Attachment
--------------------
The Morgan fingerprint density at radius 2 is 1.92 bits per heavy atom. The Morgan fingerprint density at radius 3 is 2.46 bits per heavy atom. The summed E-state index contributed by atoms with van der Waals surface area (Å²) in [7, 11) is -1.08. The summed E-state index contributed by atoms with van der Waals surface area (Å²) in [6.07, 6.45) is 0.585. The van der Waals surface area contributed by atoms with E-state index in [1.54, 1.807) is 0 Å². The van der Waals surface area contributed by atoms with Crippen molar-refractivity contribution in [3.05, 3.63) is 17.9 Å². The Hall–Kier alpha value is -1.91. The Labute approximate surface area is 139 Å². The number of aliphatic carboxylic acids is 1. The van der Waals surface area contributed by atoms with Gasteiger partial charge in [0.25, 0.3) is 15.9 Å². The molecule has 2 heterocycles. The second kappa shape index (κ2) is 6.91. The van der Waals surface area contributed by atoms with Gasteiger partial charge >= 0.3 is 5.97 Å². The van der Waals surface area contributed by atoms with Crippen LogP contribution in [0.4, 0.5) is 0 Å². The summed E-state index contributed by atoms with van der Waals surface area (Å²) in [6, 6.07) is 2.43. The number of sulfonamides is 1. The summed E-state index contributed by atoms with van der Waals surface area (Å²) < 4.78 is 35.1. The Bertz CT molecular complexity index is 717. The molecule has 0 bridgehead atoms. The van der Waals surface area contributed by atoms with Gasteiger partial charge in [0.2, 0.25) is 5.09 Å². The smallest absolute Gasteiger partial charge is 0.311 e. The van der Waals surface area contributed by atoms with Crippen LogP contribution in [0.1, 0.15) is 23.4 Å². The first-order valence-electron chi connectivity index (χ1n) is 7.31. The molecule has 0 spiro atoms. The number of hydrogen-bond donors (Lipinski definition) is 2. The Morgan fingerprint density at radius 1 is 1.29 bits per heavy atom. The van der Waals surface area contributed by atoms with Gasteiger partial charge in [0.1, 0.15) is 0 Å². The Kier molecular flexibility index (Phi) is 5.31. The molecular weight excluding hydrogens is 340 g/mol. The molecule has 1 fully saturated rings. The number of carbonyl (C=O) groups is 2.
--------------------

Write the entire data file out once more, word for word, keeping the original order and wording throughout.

The Morgan fingerprint density at radius 2 is 1.92 bits per heavy atom. The Morgan fingerprint density at radius 3 is 2.46 bits per heavy atom. The summed E-state index contributed by atoms with van der Waals surface area (Å²) in [7, 11) is -1.08. The summed E-state index contributed by atoms with van der Waals surface area (Å²) in [6.07, 6.45) is 0.585. The van der Waals surface area contributed by atoms with E-state index in [1.54, 1.807) is 0 Å². The van der Waals surface area contributed by atoms with Crippen molar-refractivity contribution in [3.05, 3.63) is 17.9 Å². The Hall–Kier alpha value is -1.91. The Labute approximate surface area is 139 Å². The number of aliphatic carboxylic acids is 1. The van der Waals surface area contributed by atoms with Gasteiger partial charge in [0.25, 0.3) is 15.9 Å². The molecule has 2 heterocycles. The second kappa shape index (κ2) is 6.91. The van der Waals surface area contributed by atoms with Gasteiger partial charge >= 0.3 is 5.97 Å². The van der Waals surface area contributed by atoms with Crippen LogP contribution in [0.4, 0.5) is 0 Å². The summed E-state index contributed by atoms with van der Waals surface area (Å²) in [6, 6.07) is 2.43. The number of sulfonamides is 1. The summed E-state index contributed by atoms with van der Waals surface area (Å²) < 4.78 is 35.1. The Bertz CT molecular complexity index is 717. The molecule has 0 bridgehead atoms. The van der Waals surface area contributed by atoms with Gasteiger partial charge in [0.2, 0.25) is 5.09 Å². The smallest absolute Gasteiger partial charge is 0.311 e. The van der Waals surface area contributed by atoms with Crippen LogP contribution in [0.1, 0.15) is 23.4 Å². The first-order valence-electron chi connectivity index (χ1n) is 7.31. The molecule has 0 spiro atoms. The number of hydrogen-bond donors (Lipinski definition) is 2. The Morgan fingerprint density at radius 1 is 1.29 bits per heavy atom. The van der Waals surface area contributed by atoms with Gasteiger partial charge in [0.1, 0.15) is 0 Å². The Kier molecular flexibility index (Phi) is 5.31. The molecular weight excluding hydrogens is 340 g/mol. The molecule has 1 fully saturated rings. The number of carbonyl (C=O) groups is 2.